The final product... I poured honey all over it and ate it relatively quickly.

Thursday, January 14, 2010

National Day

I joined a homeschool group via Yahoo Groups. I am a member of New England Unschoolers, Quiet Corner Homeschoolers, Village of Great Milford Homeschoolers and Worcester HEN. My oldest son, Eli, has been yearning for outside activity. His friends are all in preschool or Kindergarten now. I figured it was about time to join a group.
A friend of mine said it perfectly, "the mommies are hard." And they can be. I can be, too, so I get it. It's always intimidating coming into a new group of mommies. So I signed up for these groups and walah, instant friends. Seriously. I have been an active member of these groups for less than a month. I have signed up for a field trip, a project day (National Day) and two playdates.
Eli and I participated in National Day with the folks from Quiet Corner Homeschoolers out of Connecticut. Our project needed to be about a state. Eli wanted to do Massachusetts. Awesome opportunity for him to learn about the place he lives. We worked on it for three days...we came into it a little late. Eli, being 4, didn't really know what Massachusetts was all about, so I did the choosing when it came to what we wanted to showcase. We had visited the aquarium last summer, even though he doesn't really remember it. The Boston Tea Party was another idea. I told him, "People got angry because they didn't want to pay more money, so they threw tea into the ocean." Eh. He chose to make a guy into a Boston Bruin. Good times. We met a lot of other families. An older girl made Eli cry. Then he made a friend. Throughout our time there Eli said to me a few times, "Mom, I'm fine. Can you go over there?" While motioning away from him. Um...okay, kid. I'll go stand awkwardly over there.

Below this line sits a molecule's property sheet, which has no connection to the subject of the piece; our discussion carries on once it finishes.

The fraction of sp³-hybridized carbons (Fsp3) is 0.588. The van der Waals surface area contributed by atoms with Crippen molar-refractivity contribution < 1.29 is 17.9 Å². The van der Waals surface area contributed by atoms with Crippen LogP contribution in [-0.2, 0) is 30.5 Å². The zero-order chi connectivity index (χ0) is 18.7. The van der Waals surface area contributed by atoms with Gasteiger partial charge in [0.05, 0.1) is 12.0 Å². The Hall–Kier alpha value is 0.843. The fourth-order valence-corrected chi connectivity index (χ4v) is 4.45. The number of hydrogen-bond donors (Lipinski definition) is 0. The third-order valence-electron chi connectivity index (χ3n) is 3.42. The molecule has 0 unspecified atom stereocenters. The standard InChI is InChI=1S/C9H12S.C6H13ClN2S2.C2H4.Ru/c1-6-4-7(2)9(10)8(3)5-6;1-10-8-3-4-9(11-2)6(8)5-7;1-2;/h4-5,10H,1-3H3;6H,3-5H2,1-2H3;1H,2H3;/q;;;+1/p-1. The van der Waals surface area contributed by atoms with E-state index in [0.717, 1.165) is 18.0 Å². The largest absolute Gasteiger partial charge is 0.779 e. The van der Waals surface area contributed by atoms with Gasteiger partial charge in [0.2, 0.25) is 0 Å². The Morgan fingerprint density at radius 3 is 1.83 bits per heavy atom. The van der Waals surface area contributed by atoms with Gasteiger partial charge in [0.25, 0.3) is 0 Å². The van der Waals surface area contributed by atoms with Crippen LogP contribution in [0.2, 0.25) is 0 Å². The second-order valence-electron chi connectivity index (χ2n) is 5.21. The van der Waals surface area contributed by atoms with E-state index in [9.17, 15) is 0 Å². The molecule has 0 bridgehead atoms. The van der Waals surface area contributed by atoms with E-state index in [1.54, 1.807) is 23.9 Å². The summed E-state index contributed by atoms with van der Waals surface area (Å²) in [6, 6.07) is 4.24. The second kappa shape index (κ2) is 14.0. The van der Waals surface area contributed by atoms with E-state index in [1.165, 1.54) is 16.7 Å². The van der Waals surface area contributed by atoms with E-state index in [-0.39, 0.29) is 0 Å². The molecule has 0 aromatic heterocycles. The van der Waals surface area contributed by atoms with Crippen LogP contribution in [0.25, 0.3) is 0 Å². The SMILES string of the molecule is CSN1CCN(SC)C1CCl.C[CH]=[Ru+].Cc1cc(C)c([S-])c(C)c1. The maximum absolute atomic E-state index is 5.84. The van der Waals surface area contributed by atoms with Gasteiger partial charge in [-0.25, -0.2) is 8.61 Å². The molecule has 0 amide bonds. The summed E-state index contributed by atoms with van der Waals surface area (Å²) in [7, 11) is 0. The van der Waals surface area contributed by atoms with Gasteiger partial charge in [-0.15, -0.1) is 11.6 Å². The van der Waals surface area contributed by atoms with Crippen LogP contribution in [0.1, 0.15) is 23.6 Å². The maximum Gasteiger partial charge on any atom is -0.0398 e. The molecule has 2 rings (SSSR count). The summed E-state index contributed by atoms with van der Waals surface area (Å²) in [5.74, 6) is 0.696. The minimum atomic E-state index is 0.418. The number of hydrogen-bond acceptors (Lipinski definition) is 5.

Yay For Broccoli!!!